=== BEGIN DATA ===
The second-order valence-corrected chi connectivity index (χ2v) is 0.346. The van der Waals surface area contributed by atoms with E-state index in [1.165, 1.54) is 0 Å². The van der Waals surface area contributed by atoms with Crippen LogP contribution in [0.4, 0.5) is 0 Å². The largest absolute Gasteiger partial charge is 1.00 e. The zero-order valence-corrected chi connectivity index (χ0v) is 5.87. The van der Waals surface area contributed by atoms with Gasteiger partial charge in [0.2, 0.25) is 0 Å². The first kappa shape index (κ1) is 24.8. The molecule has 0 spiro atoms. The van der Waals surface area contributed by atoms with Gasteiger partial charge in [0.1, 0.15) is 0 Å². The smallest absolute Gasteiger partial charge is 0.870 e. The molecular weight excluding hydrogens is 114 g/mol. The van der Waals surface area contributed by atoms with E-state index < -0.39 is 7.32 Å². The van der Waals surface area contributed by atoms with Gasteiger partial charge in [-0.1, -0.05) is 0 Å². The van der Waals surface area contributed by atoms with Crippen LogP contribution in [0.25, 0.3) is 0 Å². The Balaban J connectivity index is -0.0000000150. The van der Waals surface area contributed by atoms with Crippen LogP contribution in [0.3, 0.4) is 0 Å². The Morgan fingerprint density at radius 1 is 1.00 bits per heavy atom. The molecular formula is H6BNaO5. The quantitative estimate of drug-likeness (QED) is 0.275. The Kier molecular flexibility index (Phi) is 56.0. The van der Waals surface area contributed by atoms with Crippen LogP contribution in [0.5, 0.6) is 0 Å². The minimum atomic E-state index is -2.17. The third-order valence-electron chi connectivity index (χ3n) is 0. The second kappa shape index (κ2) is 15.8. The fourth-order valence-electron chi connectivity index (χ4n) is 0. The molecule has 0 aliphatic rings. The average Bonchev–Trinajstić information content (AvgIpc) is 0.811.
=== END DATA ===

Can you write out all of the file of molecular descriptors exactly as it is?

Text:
The second-order valence-corrected chi connectivity index (χ2v) is 0.346. The van der Waals surface area contributed by atoms with E-state index in [1.165, 1.54) is 0 Å². The van der Waals surface area contributed by atoms with Crippen LogP contribution in [0.4, 0.5) is 0 Å². The largest absolute Gasteiger partial charge is 1.00 e. The zero-order valence-corrected chi connectivity index (χ0v) is 5.87. The van der Waals surface area contributed by atoms with Gasteiger partial charge in [0.2, 0.25) is 0 Å². The first kappa shape index (κ1) is 24.8. The molecule has 0 spiro atoms. The van der Waals surface area contributed by atoms with Gasteiger partial charge in [0.1, 0.15) is 0 Å². The smallest absolute Gasteiger partial charge is 0.870 e. The molecular weight excluding hydrogens is 114 g/mol. The van der Waals surface area contributed by atoms with E-state index < -0.39 is 7.32 Å². The van der Waals surface area contributed by atoms with Gasteiger partial charge in [-0.1, -0.05) is 0 Å². The van der Waals surface area contributed by atoms with Crippen LogP contribution in [0.25, 0.3) is 0 Å². The Balaban J connectivity index is -0.0000000150. The van der Waals surface area contributed by atoms with Crippen LogP contribution in [0.3, 0.4) is 0 Å². The Morgan fingerprint density at radius 1 is 1.00 bits per heavy atom. The molecular formula is H6BNaO5. The quantitative estimate of drug-likeness (QED) is 0.275. The Kier molecular flexibility index (Phi) is 56.0. The van der Waals surface area contributed by atoms with Crippen LogP contribution in [0.5, 0.6) is 0 Å². The minimum atomic E-state index is -2.17. The third-order valence-electron chi connectivity index (χ3n) is 0. The second kappa shape index (κ2) is 15.8. The fourth-order valence-electron chi connectivity index (χ4n) is 0. The molecule has 0 aliphatic rings. The average Bonchev–Trinajstić information content (AvgIpc) is 0.811.